Bank of America Lawsuits

Bank of America Lawsuits – How the Banks Use Consumer Arbitration to Avoid Taxes indemnification

On December 17, 2011, German-American bank HSH Nordbank AG announced a securities lawsuit against Bank of America Corporation(NYSE: ). This represents quite a handful of unresolved legal issues, Bank of America has encountered. These include such matters as Bank of America’s attempts to avoid foreclosure, the scope of Bank of America’s defective debt collection practices and other oversights. If you have been harmed by Bank of America’s poor performance, you may be eligible for monetary damages from Bank of America through a Bank of America lawsuit.

One of the major issues with Bank of America lawsuits is that many victims are never notified that they can pursue legal proceedings against their lenders.

When a victim contacts Bank of America to discuss possible actions related to their delinquent debts, they are usually instructed to stop making contact with Bank of America or to contact a lawyer specializing in Bank of America lawsuits. Often, victims are told that they do not have to worry about such correspondence from Bank of America or the possibility of litigation. However, even when victims do receive written communications from Bank of America or their attorneys regarding pending litigation, they are often improperly provided with contact information or are instructed to stop contacting Bank of America directly or to contact their attorney. In some cases, Bank of America employees also inappropriately threaten such victims with the use of Attorneys Everywhere.

It is important to understand that many of the causes of Bank of America lawsuits result from arbitration clauses contained in both the federal and state statutes.

In 2005, the U.S. Congress enacted the Truth in Settlement Act (TOSCA). Among its many provisions, the TOSCA includes a new statute called the Consumer Debt Arbitration Relief Act. Pursuant to this new statute, consumers are now able to take advantage of a “debt settlement” provision in their credit agreement or contract with any bank or other institution that charging them interest on delinquent payments. The new law provides that if the bank wrongfully denies or delays credit access, then the consumer may submit a lawsuit under the laws governing credit agreements. Bank of America, along with all other banks and mortgage companies, are required to abide by the laws that are enacted by the Consumer Credit Act.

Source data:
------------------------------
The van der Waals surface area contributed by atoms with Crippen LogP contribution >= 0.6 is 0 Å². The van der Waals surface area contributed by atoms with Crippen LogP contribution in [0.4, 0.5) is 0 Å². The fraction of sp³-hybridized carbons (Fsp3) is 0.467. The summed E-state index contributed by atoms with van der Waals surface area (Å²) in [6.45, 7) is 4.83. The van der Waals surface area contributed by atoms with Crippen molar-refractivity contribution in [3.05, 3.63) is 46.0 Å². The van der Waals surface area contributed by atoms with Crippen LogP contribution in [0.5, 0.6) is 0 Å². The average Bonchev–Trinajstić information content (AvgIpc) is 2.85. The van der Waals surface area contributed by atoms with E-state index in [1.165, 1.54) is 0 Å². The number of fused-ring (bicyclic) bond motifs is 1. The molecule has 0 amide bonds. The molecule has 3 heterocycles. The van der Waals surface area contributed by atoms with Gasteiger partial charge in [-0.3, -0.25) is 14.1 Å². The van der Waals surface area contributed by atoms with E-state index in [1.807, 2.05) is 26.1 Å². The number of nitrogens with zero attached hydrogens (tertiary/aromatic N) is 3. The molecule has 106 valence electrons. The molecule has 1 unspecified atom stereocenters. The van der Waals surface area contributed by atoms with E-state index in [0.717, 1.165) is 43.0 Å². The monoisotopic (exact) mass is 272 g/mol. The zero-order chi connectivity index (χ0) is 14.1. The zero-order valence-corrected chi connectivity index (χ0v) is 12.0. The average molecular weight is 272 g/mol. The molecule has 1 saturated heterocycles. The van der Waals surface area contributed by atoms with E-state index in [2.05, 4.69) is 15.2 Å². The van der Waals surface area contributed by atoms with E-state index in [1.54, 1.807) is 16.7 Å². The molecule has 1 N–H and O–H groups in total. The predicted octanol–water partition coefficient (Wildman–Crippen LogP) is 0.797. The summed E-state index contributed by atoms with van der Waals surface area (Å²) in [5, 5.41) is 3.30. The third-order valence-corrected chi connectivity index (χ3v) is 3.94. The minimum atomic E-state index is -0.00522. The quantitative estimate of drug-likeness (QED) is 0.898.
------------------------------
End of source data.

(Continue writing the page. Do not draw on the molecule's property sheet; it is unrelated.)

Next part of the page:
Many times, consumers who are subject to Bank of America lawsuits find themselves unable to repay the debts that they accrued as a result of Bank of America policies and practices.

One example of this would be the credit card accounts in which the bank improperly charged high interest rates. Such excessive interest rates may be illegal because they are deemed to be an abuse of the billing process in the manner in which they were established. In addition to this, many of the fees associated with a Bank of America settlement may also constitute illegal charges under the Fair Debt Collection Practices Act (FDCPA) or the Electronic Funds Transfer Act (EFT Act.) The regulations governing these fees are controlled by the Federal Trade Commission.

Because Bank of America is a publicly held company that is majority owned by one of its shareholders, the corporation must fight to prove that it has not engaged in any wrongdoing that could result in a lawsuit being filed against it.

Every time a lawsuit is filed against a bank, it must defend itself vigorously in court. It often appears that the bank’s efforts to fend off the suit are only successful when the defense attorneys refuse to drop the case. As such many people who have been sued for unfair housing act violations or credit card debt collections have been unable to repay the debtors and faced foreclosure or loss of their home.

The Bank of America lawsuits focus on two areas: forced arbitration and mandatory arbitration agreements.

Forced arbitration is the practice of settling disputes through mandatory arbitration that requires the agreement of both parties to settle the dispute rather than going to trial. As a result of these lawsuits, the government has placed a ban on mandatory arbitration clauses and has made it illegal for banks to use them to force consumers into arbitration. However, the courts have given banks immunity from damages claims in non-foreclosure situations where the bank has provided assurances that the homeowner will be able to repay the loan in a timely manner.

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